Tey Tsun Hang v PP

CourtHigh Court (Singapore)
Judgment Date28 February 2014
Date28 February 2014
Docket NumberMagistrate's Appeal No 114 of 2013

[2014] SGHC 39

High Court

Woo Bih Li J

Magistrate's Appeal No 114 of 2013

Tey Tsun Hang
Public Prosecutor

Peter Cuthbert Low (Peter Low LLC) for the appellant

Andre Jumabhoy, Kok Shu En and Yau Pui Man (Attorney-General's Chambers) for the respondent.

Chan Wing Seng v PP [1997] 1 SLR (R) 721; [1997] 2 SLR 426 (refd)

DPP v Holly [1978] AC 43 (distd)

Garnam Singh v PP [1994] 1 SLR (R) 1044; [1994] 2 SLR 243 (refd)

Gulam bin Notan Mohd Shariff Jamalddin v PP [1999] 1 SLR (R) 498; [1999] 2 SLR 181 (folld)

Kwang Boon Keong Peter v PP [1998] 2 SLR (R) 211; [1998] 2 SLR 592 (folld)

Leng Kah Poh v PP [2013] 4 SLR 878 (refd)

PP v Dahalan bin Ladaewa [1995] 2 SLR (R) 124; [1996] 1 SLR 783 (refd)

PP v Ng Boon Gay [2013] SGDC 132 (refd)

PP v Tan Sri Kasitah Gaddam [2009] 6 MLJ 494 (refd)

PP v Victorine Noella Wijeysingha [2013] 2 SLR 1001 (refd)

R v Braithwaite [1983] 1 WLR 385 (refd)

R v Mills (1978) 68 Cr App R 154 (refd)

R v Newbould [1962] 2 QB 102 (refd)

R v Prager [1972] 1 WLR 260 (refd)

R v Priestley (1966) 50 Cr App R 183 (refd)

Sakthivel Punithavathi v PP [2007] 2 SLR (R) 983; [2007] 2 SLR 983 (refd)

Seow Choon Meng v PP [1994] 2 SLR (R) 338; [1994] 2 SLR 853 (refd)

Tat Seng Machine Movers Pte Ltd v Orix Leasing Singapore Ltd [2009] 4 SLR (R) 1101; [2009] 4 SLR 1101 (refd)

Teo Chu Ha v PP [2013] 4 SLR 869 (refd)

Top of the Cross Pty Ltd v Federal Commissioner of Taxation (1980) 50 FLR 19 (distd)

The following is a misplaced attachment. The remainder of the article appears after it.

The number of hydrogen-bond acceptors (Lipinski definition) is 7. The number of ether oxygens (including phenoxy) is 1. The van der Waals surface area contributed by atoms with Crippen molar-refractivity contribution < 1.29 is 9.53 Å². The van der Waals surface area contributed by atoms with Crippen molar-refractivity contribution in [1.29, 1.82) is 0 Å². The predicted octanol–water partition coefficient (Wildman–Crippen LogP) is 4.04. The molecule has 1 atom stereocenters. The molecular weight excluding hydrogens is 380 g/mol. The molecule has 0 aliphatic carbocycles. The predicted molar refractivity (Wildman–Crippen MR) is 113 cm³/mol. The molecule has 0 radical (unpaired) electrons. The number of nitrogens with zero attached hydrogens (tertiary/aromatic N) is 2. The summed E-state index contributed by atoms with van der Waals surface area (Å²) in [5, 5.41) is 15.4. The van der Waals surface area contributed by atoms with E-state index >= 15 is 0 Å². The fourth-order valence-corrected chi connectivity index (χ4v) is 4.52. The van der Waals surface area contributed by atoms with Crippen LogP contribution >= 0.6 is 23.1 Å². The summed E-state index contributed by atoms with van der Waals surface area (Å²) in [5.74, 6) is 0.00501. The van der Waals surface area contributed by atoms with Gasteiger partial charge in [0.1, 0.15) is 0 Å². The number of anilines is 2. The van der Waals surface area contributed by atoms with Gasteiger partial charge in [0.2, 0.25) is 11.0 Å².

United Malacca Rubber Estates Bhd v Pentadbir Tanah Daerah Johor Bahru [1997] 4 MLJ 1 (distd)

Yen May Woen v PP [2003] SGCA 29 (refd)

Yeo See How v PP [1996] 2 SLR (R) 277; [1997] 2 SLR 390 (refd)

Yuen Chun Yii v PP [1997] 2 SLR (R) 209; [1997] 3 SLR 57 (refd)

Constitution of the Republic of Singapore (1985 Rev Ed,1999 Reprint) Art 105 (6)

Criminal Procedure Code (Cap 68, 1985 Rev Ed) s 122 (5)

Criminal Procedure Code 2010 (Act 15 of 2010) s 258 (3) (consd)

Evidence Act (Cap 97, 1997 Rev Ed) s 24

Nanyang University Ordinance (No 27 of 1959)

National University of Singapore (Corporatisation) Act 2005 (Act 45 of 2005)

National University of Singapore Act 1980 (Act 21 of 1980)

National University of Singapore Act (Amendment of University Constitution) Order 2000 (S 356/2000)

National University of Singapore Act (Amendment of University Constitution) (No 2) Order 2004 (S 470/2000)

Prevention of Corruption Act (Cap 241, 1993 Rev Ed) ss 2, 6 (a) , 8 (consd) ;s 9 (1)

Prevention of Corruption Ordinance 1960 (No 39 of 1960)

Emergency (Essential Powers) Ordinance (No 22 of 1970) (M'sia) s 2 (1)

Income Tax Assessment Act 1936 (NSW) s 62 A

Land Acquisition Act 1960 (Act 486) (M'sia)

Penal Code (FMS Cap 45) (M'sia) s 417

Prevention of Corruption Act 1906 (c 34) (UK) ss 1, 2

Prevention of Corruption Act 1916 (c 64) (UK) ss 2, 4 (2)

Prevention of Corruption Act 1961 (Act 57) (M'sia) s 2

Prevention of Corruption Ordinance 1950 (No 5 of 1950) (Malaya)

Public Bodies Corrupt Practices Act 1889 (c 69) (UK) s 7

University of Malaya Ordinance 1949 (No 12 of 1949) (Malaya)

Criminal Law—Statutory offences—Prevention of Corruption Act—Law professor accepting gifts and sex from student—Whether corruption was made out—Prevention of Corruption Act (Cap 241, 1993 Rev Ed)